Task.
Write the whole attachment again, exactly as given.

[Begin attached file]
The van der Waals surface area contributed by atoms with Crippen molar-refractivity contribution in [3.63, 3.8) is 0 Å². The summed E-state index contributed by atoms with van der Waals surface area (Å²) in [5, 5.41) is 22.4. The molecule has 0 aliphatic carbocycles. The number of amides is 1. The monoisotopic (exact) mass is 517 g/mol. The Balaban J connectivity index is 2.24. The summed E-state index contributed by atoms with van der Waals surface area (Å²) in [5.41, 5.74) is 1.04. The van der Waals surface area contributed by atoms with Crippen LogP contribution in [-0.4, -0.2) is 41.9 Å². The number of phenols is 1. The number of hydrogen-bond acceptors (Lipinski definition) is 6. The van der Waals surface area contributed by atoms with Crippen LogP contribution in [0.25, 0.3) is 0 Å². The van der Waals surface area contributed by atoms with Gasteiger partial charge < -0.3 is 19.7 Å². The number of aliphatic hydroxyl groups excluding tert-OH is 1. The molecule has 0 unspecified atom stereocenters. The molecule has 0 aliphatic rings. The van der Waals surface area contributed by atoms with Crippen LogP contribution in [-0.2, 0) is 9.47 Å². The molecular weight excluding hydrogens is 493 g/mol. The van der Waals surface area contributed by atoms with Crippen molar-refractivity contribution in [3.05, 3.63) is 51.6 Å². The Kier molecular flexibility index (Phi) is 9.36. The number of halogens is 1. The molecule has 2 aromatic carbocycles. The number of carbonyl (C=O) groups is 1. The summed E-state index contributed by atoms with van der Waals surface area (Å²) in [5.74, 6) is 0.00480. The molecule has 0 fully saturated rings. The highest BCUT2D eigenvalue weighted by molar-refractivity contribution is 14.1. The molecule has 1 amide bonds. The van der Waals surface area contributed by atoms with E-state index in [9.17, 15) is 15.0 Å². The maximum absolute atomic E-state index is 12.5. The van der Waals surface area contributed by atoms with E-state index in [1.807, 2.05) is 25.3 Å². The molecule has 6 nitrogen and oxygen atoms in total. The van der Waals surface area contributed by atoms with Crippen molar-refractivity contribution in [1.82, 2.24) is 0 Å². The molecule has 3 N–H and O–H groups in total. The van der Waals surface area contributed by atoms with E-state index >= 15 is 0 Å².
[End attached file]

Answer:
The van der Waals surface area contributed by atoms with Crippen molar-refractivity contribution in [3.63, 3.8) is 0 Å². The summed E-state index contributed by atoms with van der Waals surface area (Å²) in [5, 5.41) is 22.4. The molecule has 0 aliphatic carbocycles. The number of amides is 1. The monoisotopic (exact) mass is 517 g/mol. The Balaban J connectivity index is 2.24. The summed E-state index contributed by atoms with van der Waals surface area (Å²) in [5.41, 5.74) is 1.04. The van der Waals surface area contributed by atoms with Crippen LogP contribution in [-0.4, -0.2) is 41.9 Å². The number of phenols is 1. The number of hydrogen-bond acceptors (Lipinski definition) is 6. The van der Waals surface area contributed by atoms with Crippen LogP contribution in [0.25, 0.3) is 0 Å². The van der Waals surface area contributed by atoms with Gasteiger partial charge < -0.3 is 19.7 Å². The number of aliphatic hydroxyl groups excluding tert-OH is 1. The molecule has 0 unspecified atom stereocenters. The molecule has 0 aliphatic rings. The van der Waals surface area contributed by atoms with Crippen LogP contribution in [-0.2, 0) is 9.47 Å². The molecular weight excluding hydrogens is 493 g/mol. The van der Waals surface area contributed by atoms with Crippen molar-refractivity contribution in [3.05, 3.63) is 51.6 Å². The Kier molecular flexibility index (Phi) is 9.36. The number of halogens is 1. The molecule has 2 aromatic carbocycles. The number of carbonyl (C=O) groups is 1. The summed E-state index contributed by atoms with van der Waals surface area (Å²) in [5.74, 6) is 0.00480. The molecule has 0 fully saturated rings. The highest BCUT2D eigenvalue weighted by molar-refractivity contribution is 14.1. The molecule has 1 amide bonds. The van der Waals surface area contributed by atoms with E-state index in [9.17, 15) is 15.0 Å². The maximum absolute atomic E-state index is 12.5. The van der Waals surface area contributed by atoms with E-state index in [1.807, 2.05) is 25.3 Å². The molecule has 6 nitrogen and oxygen atoms in total. The van der Waals surface area contributed by atoms with Crippen molar-refractivity contribution in [1.82, 2.24) is 0 Å². The molecule has 3 N–H and O–H groups in total. The van der Waals surface area contributed by atoms with E-state index >= 15 is 0 Å².